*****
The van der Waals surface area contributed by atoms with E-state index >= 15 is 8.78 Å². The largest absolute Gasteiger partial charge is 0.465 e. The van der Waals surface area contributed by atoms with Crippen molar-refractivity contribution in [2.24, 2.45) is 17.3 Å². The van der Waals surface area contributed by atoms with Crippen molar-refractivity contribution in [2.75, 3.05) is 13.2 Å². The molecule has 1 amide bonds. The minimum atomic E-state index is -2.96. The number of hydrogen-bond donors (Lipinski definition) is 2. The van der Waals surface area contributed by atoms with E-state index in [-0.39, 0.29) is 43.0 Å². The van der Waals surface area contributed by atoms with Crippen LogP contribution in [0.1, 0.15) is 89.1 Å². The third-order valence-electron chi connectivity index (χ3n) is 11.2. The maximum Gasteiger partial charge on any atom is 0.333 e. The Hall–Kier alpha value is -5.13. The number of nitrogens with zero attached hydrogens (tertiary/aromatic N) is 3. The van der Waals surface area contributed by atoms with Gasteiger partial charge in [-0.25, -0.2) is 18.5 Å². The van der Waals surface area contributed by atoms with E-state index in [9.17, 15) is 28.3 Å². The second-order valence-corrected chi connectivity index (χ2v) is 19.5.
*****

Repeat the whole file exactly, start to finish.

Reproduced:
The van der Waals surface area contributed by atoms with E-state index >= 15 is 8.78 Å². The largest absolute Gasteiger partial charge is 0.465 e. The van der Waals surface area contributed by atoms with Crippen molar-refractivity contribution in [2.24, 2.45) is 17.3 Å². The van der Waals surface area contributed by atoms with Crippen molar-refractivity contribution in [2.75, 3.05) is 13.2 Å². The molecule has 1 amide bonds. The minimum atomic E-state index is -2.96. The number of hydrogen-bond donors (Lipinski definition) is 2. The van der Waals surface area contributed by atoms with E-state index in [-0.39, 0.29) is 43.0 Å². The van der Waals surface area contributed by atoms with Crippen LogP contribution in [0.1, 0.15) is 89.1 Å². The third-order valence-electron chi connectivity index (χ3n) is 11.2. The maximum Gasteiger partial charge on any atom is 0.333 e. The Hall–Kier alpha value is -5.13. The number of nitrogens with zero attached hydrogens (tertiary/aromatic N) is 3. The van der Waals surface area contributed by atoms with Gasteiger partial charge in [-0.25, -0.2) is 18.5 Å². The van der Waals surface area contributed by atoms with E-state index in [9.17, 15) is 28.3 Å². The second-order valence-corrected chi connectivity index (χ2v) is 19.5.